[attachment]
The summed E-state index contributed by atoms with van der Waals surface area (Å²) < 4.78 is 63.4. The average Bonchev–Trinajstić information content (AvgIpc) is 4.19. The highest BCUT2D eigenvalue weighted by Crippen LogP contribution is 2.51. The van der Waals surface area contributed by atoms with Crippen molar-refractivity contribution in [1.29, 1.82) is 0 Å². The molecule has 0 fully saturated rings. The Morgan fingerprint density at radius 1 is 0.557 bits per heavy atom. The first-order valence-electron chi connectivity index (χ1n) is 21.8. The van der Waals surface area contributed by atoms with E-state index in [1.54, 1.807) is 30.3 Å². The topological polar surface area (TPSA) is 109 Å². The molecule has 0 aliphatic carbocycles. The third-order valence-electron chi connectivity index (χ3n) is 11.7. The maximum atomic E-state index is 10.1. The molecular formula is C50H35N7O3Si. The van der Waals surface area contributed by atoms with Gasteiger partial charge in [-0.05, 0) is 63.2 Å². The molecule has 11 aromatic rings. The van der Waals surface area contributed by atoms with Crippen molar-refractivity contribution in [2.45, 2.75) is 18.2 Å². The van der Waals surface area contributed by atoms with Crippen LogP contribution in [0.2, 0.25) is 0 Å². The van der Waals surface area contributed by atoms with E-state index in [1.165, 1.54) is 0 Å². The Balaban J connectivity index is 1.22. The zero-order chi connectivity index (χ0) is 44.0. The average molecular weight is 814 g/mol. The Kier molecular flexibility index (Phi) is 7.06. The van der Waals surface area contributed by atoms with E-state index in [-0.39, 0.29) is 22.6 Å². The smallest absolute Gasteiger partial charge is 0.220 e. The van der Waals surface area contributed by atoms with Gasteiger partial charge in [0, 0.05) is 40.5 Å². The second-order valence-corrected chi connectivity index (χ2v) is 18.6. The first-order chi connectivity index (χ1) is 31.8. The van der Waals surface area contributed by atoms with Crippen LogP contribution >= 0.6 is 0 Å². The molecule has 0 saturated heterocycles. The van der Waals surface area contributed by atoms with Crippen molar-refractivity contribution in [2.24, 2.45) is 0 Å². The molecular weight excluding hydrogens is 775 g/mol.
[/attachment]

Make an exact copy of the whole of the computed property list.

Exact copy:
The summed E-state index contributed by atoms with van der Waals surface area (Å²) < 4.78 is 63.4. The average Bonchev–Trinajstić information content (AvgIpc) is 4.19. The highest BCUT2D eigenvalue weighted by Crippen LogP contribution is 2.51. The van der Waals surface area contributed by atoms with Crippen molar-refractivity contribution in [1.29, 1.82) is 0 Å². The molecule has 0 fully saturated rings. The Morgan fingerprint density at radius 1 is 0.557 bits per heavy atom. The first-order valence-electron chi connectivity index (χ1n) is 21.8. The van der Waals surface area contributed by atoms with E-state index in [1.54, 1.807) is 30.3 Å². The topological polar surface area (TPSA) is 109 Å². The molecule has 0 aliphatic carbocycles. The third-order valence-electron chi connectivity index (χ3n) is 11.7. The maximum atomic E-state index is 10.1. The molecular formula is C50H35N7O3Si. The van der Waals surface area contributed by atoms with Gasteiger partial charge in [-0.05, 0) is 63.2 Å². The molecule has 11 aromatic rings. The van der Waals surface area contributed by atoms with Crippen molar-refractivity contribution in [2.45, 2.75) is 18.2 Å². The van der Waals surface area contributed by atoms with Crippen LogP contribution in [0.2, 0.25) is 0 Å². The van der Waals surface area contributed by atoms with E-state index in [1.165, 1.54) is 0 Å². The Balaban J connectivity index is 1.22. The zero-order chi connectivity index (χ0) is 44.0. The average molecular weight is 814 g/mol. The Kier molecular flexibility index (Phi) is 7.06. The van der Waals surface area contributed by atoms with E-state index in [-0.39, 0.29) is 22.6 Å². The smallest absolute Gasteiger partial charge is 0.220 e. The van der Waals surface area contributed by atoms with Gasteiger partial charge in [0, 0.05) is 40.5 Å². The second-order valence-corrected chi connectivity index (χ2v) is 18.6. The first-order chi connectivity index (χ1) is 31.8. The van der Waals surface area contributed by atoms with Crippen LogP contribution >= 0.6 is 0 Å². The molecule has 0 saturated heterocycles. The van der Waals surface area contributed by atoms with Crippen molar-refractivity contribution in [2.24, 2.45) is 0 Å². The molecular weight excluding hydrogens is 775 g/mol.